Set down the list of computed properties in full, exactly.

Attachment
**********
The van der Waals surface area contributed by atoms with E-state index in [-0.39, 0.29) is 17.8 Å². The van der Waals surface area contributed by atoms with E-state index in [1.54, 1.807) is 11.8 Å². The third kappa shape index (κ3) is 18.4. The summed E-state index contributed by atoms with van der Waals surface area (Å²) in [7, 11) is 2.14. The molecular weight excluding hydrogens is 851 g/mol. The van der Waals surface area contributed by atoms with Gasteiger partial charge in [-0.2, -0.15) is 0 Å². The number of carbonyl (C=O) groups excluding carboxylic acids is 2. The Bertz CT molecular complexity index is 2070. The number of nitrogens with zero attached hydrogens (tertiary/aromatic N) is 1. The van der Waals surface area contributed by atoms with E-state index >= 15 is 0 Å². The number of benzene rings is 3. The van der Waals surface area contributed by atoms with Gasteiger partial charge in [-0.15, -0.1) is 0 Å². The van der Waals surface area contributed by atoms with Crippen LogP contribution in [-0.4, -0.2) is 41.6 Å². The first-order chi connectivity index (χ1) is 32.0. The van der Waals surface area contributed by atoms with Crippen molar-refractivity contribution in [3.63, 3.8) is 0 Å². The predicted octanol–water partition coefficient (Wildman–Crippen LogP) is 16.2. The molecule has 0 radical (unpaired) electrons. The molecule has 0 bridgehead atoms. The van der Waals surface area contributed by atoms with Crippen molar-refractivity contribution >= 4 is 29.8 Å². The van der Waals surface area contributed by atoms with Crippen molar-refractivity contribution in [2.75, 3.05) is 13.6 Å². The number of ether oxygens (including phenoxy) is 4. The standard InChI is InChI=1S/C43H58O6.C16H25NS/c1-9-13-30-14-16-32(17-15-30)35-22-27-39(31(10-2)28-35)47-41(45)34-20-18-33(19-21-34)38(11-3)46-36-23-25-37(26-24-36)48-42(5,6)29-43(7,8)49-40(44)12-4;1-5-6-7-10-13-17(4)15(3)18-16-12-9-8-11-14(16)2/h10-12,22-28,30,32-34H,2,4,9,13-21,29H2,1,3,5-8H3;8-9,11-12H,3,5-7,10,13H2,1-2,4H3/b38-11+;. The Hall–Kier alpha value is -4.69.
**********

The van der Waals surface area contributed by atoms with E-state index in [-0.39, 0.29) is 17.8 Å². The van der Waals surface area contributed by atoms with E-state index in [1.54, 1.807) is 11.8 Å². The third kappa shape index (κ3) is 18.4. The summed E-state index contributed by atoms with van der Waals surface area (Å²) in [7, 11) is 2.14. The molecular weight excluding hydrogens is 851 g/mol. The van der Waals surface area contributed by atoms with Gasteiger partial charge in [-0.2, -0.15) is 0 Å². The number of carbonyl (C=O) groups excluding carboxylic acids is 2. The Bertz CT molecular complexity index is 2070. The number of nitrogens with zero attached hydrogens (tertiary/aromatic N) is 1. The van der Waals surface area contributed by atoms with E-state index >= 15 is 0 Å². The number of benzene rings is 3. The van der Waals surface area contributed by atoms with Gasteiger partial charge in [-0.15, -0.1) is 0 Å². The van der Waals surface area contributed by atoms with Crippen LogP contribution in [-0.4, -0.2) is 41.6 Å². The first-order chi connectivity index (χ1) is 32.0. The van der Waals surface area contributed by atoms with Crippen molar-refractivity contribution in [3.63, 3.8) is 0 Å². The predicted octanol–water partition coefficient (Wildman–Crippen LogP) is 16.2. The molecule has 0 radical (unpaired) electrons. The molecule has 0 bridgehead atoms. The van der Waals surface area contributed by atoms with Crippen molar-refractivity contribution >= 4 is 29.8 Å². The van der Waals surface area contributed by atoms with Crippen molar-refractivity contribution in [2.75, 3.05) is 13.6 Å². The number of ether oxygens (including phenoxy) is 4. The standard InChI is InChI=1S/C43H58O6.C16H25NS/c1-9-13-30-14-16-32(17-15-30)35-22-27-39(31(10-2)28-35)47-41(45)34-20-18-33(19-21-34)38(11-3)46-36-23-25-37(26-24-36)48-42(5,6)29-43(7,8)49-40(44)12-4;1-5-6-7-10-13-17(4)15(3)18-16-12-9-8-11-14(16)2/h10-12,22-28,30,32-34H,2,4,9,13-21,29H2,1,3,5-8H3;8-9,11-12H,3,5-7,10,13H2,1-2,4H3/b38-11+;. The Hall–Kier alpha value is -4.69.